This important resource draws from counseling and higher education professionals’ insights to unpack real-life dilemmas of students in distress both inside and outside the classroom, while providing readers with essential tools and recommendations for assisting distressed students. The chapters in Part I examine the impact of emotional and mental health on the college campus, what college campuses are doing to address students’ emotional and mental issues, the potential legal implications when dealing with students, and how faculty can and should approach this challenging topic. Each chapter in Part II includes a case narrative, along with a "Takeaways" section, which outlines and delineates the primary points faculty should consider when facing similar episodes involving distressed students. A "Questions for Reflection" section provides an opportunity for the reader to apply knowledge, reflect on their decision-making, and generate ideas individually or with peers. Helping College Students in Distress is a roadmap providing direction and examples of best practices for Higher Education faculty on the "front lines" in academia.
PART I: THE FRAMEWORK AND ROADMAP 1. FACULTY HELPING STUDENTS IN DISTRESS 2. USING BASIC HELPING SKILLS WHEN WORKING WITH STUDENTS IN DISTRESS PART II: SHARING THEIR STORIES: FACULTY HELPING STUDENTS IN DISTRESS 3. COPING AMIDST LIFE EVENTS AND MENTAL DISTRESS 4. SILENT GRIEF AND INVISIBLE PRESENCE 5. SETTING BOUNDARIES FOR YOURSELF WHEN A STUDENT IS IN DISTRESS 6. THE CASE OF THE SENIOR CITIZEN STUDENT 7. FEELING THE PRESSURE WHEN FACING THE UNEXPECTED 8. WHEN IDENTITY ISSUES AND CULTURAL FOUNDATIONS CAUSE DISTRESS: IT TAKES TIME 9. EXPECTING THE UNEXPECTED: SUPPORTING A STUDENT IN CRISIS 10. HIDDEN TRIGGERS REVEALING STUDENTS IN ABUSIVE RELATIONSHIPS 11. WHEN A STUDENT'S BAD RELATIONSHIP GOT WORSE 12. WHEN A STUDENT EXPERIENCES A SERIES OF UNFORTUNATE EVENTS 13. GROUP DISTRESS AND HEALING WHEN TEACHING DISTRESSED COMMUNITIES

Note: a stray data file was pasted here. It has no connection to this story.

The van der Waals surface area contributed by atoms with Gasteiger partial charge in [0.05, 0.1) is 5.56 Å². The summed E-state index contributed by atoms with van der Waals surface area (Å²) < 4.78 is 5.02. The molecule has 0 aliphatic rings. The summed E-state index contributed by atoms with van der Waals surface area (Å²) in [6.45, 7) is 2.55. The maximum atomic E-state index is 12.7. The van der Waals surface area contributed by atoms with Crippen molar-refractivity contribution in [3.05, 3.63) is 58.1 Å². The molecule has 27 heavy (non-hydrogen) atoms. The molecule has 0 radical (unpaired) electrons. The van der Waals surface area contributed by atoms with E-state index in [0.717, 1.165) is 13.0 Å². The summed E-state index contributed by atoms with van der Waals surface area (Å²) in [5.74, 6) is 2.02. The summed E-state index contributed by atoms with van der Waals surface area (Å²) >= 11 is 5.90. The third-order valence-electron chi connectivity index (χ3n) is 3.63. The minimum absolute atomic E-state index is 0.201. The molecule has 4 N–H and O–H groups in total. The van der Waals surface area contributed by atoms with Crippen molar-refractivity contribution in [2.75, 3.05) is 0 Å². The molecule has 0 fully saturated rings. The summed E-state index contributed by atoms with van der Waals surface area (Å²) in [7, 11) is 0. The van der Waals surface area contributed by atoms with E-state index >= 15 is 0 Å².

"It would be particularly fitting for college and university departments to provide this guide to faculty at the beginning of a semester or as part of the new faculty onboarding process to show institutional solidarity and support in assisting students. Overall, anyone who is currently helping distressed students or is interested in fostering their helping skills and competencies would likely consider this text a must-have addition to their office and would want to keep it easily accessible."
-Tabitha Epperson-Graham, Journal of Faculty Development